As You Sow previously initiated legal action against an additional 13 chocolate manufacturers, including Godiva, Ghirardelli, Lindt, Green and Black’s, Kroger, Whole Foods, Trader Joe’s, Earth Circle Organics, Moonstruck, Theo, and Vosges, for failure to warn of lead and/or cadmium in their chocolate products.

Lead exposure has been a significant public health issue for decades and is associated with neurological impairment, such as learning disabilities and lower IQ, even at low levels. “No amount of lead ingestion is ‘safe’ for children,” commented Sean Palfrey, MD, a practicing pediatrician and professor of Pediatrics and Public Health at Boston University School of Medicine. “Pregnant women and young children with developing brains in particular should avoid any ingestion of lead.”

Chronic exposure to cadmium has been linked to kidney, liver, and bone damage in humans. Children are more susceptible to exposure effects from low doses of cadmium over time. Animal studies have associated cadmium exposure with decreased birth weight, neurobehavioral problems, and male reproductive harm.

California’s Safe Drinking Water and Toxic Enforcement Act requires manufacturers to warn consumers if their products contain chemicals known to cause cancer or birth defects or other reproductive harm. Testing commissioned by As You Sow and conducted at an independent laboratory, indicates that the chocolate products named in the legal notices contain lead, cadmium, or both, and fail to provide the required warning to consumers.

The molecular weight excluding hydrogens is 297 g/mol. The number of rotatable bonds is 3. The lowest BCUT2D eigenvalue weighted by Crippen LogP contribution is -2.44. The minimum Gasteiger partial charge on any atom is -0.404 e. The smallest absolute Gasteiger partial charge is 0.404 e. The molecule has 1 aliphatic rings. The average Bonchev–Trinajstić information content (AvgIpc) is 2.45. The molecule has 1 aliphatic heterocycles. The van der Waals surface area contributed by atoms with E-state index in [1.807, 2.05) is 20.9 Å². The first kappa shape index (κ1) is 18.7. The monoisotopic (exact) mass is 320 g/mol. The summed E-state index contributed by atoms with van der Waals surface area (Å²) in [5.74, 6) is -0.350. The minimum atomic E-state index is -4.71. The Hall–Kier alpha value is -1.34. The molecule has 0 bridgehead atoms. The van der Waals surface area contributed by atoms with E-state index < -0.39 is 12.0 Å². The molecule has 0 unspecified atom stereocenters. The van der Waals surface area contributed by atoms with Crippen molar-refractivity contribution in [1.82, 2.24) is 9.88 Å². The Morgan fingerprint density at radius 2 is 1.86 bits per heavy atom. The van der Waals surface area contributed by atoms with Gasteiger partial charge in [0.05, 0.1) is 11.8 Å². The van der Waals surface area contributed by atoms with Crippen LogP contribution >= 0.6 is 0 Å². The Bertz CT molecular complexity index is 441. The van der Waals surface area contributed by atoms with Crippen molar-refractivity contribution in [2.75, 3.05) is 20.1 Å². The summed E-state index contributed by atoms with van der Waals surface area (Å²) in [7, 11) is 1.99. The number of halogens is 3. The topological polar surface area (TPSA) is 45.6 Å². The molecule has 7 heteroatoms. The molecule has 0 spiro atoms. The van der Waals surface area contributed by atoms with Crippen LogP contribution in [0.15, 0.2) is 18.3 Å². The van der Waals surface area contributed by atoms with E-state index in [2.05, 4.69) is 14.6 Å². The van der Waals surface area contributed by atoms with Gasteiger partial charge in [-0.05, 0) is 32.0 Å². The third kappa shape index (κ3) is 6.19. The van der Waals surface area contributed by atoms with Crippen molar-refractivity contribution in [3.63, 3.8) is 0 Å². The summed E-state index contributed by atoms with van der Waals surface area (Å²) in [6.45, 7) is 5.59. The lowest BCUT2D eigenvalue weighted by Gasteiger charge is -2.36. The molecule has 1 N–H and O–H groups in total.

“Consumers need to know that chocolate may contain heavy metals,” said Eleanne van Vliet, MPH, As You Sow’s Toxic Chemical Research Director. “Since lead and cadmium accumulate in the body over time, even small amounts should be avoided.”

“Nobody expects heavy metals in their chocolate,” said Andrew Behar, CEO of As You Sow. “By issuing these notices, we hope to convince chocolate manufacturers to either remove or reduce heavy metals in their products through sound supply chain practices, or provide warnings so consumers can make their own choices about whether to consume the products.”
For twenty years, As You Sow has been one of the leading enforcers of California’s Safe Drinking Water and Toxic Enforcement Act with enforcement actions that have resulted in removal of lead from children’s jewelry, formaldehyde from portable classrooms, lead-containing baby powder from stores, and the reproductive toxin toluene, from nail polish.

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CONTACT: Stephenie Hendricks, (415) 299-9510, stephdh@gmail.com